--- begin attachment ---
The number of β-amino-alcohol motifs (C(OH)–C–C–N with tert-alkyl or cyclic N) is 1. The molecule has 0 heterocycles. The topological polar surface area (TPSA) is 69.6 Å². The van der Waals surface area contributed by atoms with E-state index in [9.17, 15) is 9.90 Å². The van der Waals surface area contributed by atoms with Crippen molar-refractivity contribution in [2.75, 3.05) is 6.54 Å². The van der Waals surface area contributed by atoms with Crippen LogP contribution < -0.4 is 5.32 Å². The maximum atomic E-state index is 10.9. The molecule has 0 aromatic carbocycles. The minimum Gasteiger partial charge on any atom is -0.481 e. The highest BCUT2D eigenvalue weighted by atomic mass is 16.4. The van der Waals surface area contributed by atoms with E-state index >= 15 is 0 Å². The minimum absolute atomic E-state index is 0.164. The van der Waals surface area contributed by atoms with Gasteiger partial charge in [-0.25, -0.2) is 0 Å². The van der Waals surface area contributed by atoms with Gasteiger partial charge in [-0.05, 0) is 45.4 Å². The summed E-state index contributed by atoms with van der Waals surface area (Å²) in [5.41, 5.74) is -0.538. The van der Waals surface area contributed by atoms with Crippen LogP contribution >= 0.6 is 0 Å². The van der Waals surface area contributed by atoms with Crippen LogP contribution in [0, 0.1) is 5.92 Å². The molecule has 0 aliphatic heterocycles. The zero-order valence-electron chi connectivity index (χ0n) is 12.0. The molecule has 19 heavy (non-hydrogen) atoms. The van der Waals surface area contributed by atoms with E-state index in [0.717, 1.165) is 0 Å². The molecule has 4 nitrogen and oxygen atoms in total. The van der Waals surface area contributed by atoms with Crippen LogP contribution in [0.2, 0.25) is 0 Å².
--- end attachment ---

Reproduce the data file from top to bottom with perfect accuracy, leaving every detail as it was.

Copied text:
The number of β-amino-alcohol motifs (C(OH)–C–C–N with tert-alkyl or cyclic N) is 1. The molecule has 0 heterocycles. The topological polar surface area (TPSA) is 69.6 Å². The van der Waals surface area contributed by atoms with E-state index in [9.17, 15) is 9.90 Å². The van der Waals surface area contributed by atoms with Crippen molar-refractivity contribution in [2.75, 3.05) is 6.54 Å². The van der Waals surface area contributed by atoms with Crippen LogP contribution < -0.4 is 5.32 Å². The maximum atomic E-state index is 10.9. The molecule has 0 aromatic carbocycles. The minimum Gasteiger partial charge on any atom is -0.481 e. The highest BCUT2D eigenvalue weighted by atomic mass is 16.4. The van der Waals surface area contributed by atoms with E-state index >= 15 is 0 Å². The minimum absolute atomic E-state index is 0.164. The van der Waals surface area contributed by atoms with Gasteiger partial charge in [-0.25, -0.2) is 0 Å². The van der Waals surface area contributed by atoms with Gasteiger partial charge in [-0.05, 0) is 45.4 Å². The summed E-state index contributed by atoms with van der Waals surface area (Å²) in [5.41, 5.74) is -0.538. The van der Waals surface area contributed by atoms with Crippen LogP contribution >= 0.6 is 0 Å². The van der Waals surface area contributed by atoms with Crippen LogP contribution in [0, 0.1) is 5.92 Å². The molecule has 0 aliphatic heterocycles. The zero-order valence-electron chi connectivity index (χ0n) is 12.0. The molecule has 19 heavy (non-hydrogen) atoms. The van der Waals surface area contributed by atoms with E-state index in [0.717, 1.165) is 0 Å². The molecule has 4 nitrogen and oxygen atoms in total. The van der Waals surface area contributed by atoms with Crippen LogP contribution in [0.2, 0.25) is 0 Å².